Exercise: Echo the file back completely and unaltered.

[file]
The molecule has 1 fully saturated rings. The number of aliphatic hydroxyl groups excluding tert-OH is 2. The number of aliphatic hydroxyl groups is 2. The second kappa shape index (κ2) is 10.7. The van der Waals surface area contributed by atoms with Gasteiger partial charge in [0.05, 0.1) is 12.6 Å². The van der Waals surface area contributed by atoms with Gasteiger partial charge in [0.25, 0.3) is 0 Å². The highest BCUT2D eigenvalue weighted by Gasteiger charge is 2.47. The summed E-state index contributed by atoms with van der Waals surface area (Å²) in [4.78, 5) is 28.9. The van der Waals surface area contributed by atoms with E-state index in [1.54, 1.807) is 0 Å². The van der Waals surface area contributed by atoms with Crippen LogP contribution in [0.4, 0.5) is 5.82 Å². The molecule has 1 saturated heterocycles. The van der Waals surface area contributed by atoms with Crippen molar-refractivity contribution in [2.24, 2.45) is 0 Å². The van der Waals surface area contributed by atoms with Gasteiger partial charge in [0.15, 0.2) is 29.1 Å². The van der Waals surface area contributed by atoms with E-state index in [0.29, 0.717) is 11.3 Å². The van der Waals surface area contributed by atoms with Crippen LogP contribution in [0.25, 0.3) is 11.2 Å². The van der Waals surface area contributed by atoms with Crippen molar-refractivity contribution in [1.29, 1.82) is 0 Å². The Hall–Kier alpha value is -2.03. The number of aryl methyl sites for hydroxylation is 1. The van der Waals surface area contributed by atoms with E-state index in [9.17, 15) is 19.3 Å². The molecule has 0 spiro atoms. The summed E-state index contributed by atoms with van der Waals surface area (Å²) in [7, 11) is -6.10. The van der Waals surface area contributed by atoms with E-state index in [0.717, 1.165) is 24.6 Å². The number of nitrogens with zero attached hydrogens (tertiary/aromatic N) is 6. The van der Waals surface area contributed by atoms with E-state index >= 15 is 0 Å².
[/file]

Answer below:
The molecule has 1 fully saturated rings. The number of aliphatic hydroxyl groups excluding tert-OH is 2. The number of aliphatic hydroxyl groups is 2. The second kappa shape index (κ2) is 10.7. The van der Waals surface area contributed by atoms with Gasteiger partial charge in [0.05, 0.1) is 12.6 Å². The van der Waals surface area contributed by atoms with Gasteiger partial charge in [0.25, 0.3) is 0 Å². The highest BCUT2D eigenvalue weighted by Gasteiger charge is 2.47. The summed E-state index contributed by atoms with van der Waals surface area (Å²) in [4.78, 5) is 28.9. The van der Waals surface area contributed by atoms with E-state index in [1.54, 1.807) is 0 Å². The van der Waals surface area contributed by atoms with Crippen LogP contribution in [0.4, 0.5) is 5.82 Å². The molecule has 1 saturated heterocycles. The van der Waals surface area contributed by atoms with Crippen molar-refractivity contribution in [2.24, 2.45) is 0 Å². The van der Waals surface area contributed by atoms with Gasteiger partial charge in [0.15, 0.2) is 29.1 Å². The van der Waals surface area contributed by atoms with E-state index in [0.29, 0.717) is 11.3 Å². The van der Waals surface area contributed by atoms with Crippen LogP contribution in [0.25, 0.3) is 11.2 Å². The van der Waals surface area contributed by atoms with Crippen molar-refractivity contribution in [1.29, 1.82) is 0 Å². The Hall–Kier alpha value is -2.03. The number of aryl methyl sites for hydroxylation is 1. The van der Waals surface area contributed by atoms with E-state index in [9.17, 15) is 19.3 Å². The molecule has 0 spiro atoms. The summed E-state index contributed by atoms with van der Waals surface area (Å²) in [7, 11) is -6.10. The van der Waals surface area contributed by atoms with E-state index in [0.717, 1.165) is 24.6 Å². The number of nitrogens with zero attached hydrogens (tertiary/aromatic N) is 6. The van der Waals surface area contributed by atoms with E-state index >= 15 is 0 Å².